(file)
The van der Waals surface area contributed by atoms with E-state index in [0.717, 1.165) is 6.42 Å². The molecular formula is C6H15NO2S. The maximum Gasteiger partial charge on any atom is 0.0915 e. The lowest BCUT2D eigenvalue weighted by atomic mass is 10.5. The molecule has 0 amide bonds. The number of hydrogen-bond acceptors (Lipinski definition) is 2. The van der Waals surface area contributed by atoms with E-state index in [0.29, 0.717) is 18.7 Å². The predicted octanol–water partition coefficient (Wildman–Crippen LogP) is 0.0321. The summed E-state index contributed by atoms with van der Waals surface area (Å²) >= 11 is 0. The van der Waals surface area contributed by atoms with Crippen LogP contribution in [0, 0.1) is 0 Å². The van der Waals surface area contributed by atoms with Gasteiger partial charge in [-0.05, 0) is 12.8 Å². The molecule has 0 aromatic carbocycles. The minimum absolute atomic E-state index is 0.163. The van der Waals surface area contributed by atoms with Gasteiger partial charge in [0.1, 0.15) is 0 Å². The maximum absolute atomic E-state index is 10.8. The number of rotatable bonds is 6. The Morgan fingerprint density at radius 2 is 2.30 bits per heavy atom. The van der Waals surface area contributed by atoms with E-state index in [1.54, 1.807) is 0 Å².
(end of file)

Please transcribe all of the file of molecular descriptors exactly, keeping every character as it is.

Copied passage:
The van der Waals surface area contributed by atoms with E-state index in [0.717, 1.165) is 6.42 Å². The molecular formula is C6H15NO2S. The maximum Gasteiger partial charge on any atom is 0.0915 e. The lowest BCUT2D eigenvalue weighted by atomic mass is 10.5. The molecule has 0 amide bonds. The number of hydrogen-bond acceptors (Lipinski definition) is 2. The van der Waals surface area contributed by atoms with E-state index in [0.29, 0.717) is 18.7 Å². The predicted octanol–water partition coefficient (Wildman–Crippen LogP) is 0.0321. The summed E-state index contributed by atoms with van der Waals surface area (Å²) >= 11 is 0. The van der Waals surface area contributed by atoms with Crippen LogP contribution in [0, 0.1) is 0 Å². The van der Waals surface area contributed by atoms with Gasteiger partial charge in [-0.05, 0) is 12.8 Å². The molecule has 0 aromatic carbocycles. The minimum absolute atomic E-state index is 0.163. The van der Waals surface area contributed by atoms with Gasteiger partial charge in [0.1, 0.15) is 0 Å². The maximum absolute atomic E-state index is 10.8. The number of rotatable bonds is 6. The Morgan fingerprint density at radius 2 is 2.30 bits per heavy atom. The van der Waals surface area contributed by atoms with E-state index in [1.54, 1.807) is 0 Å².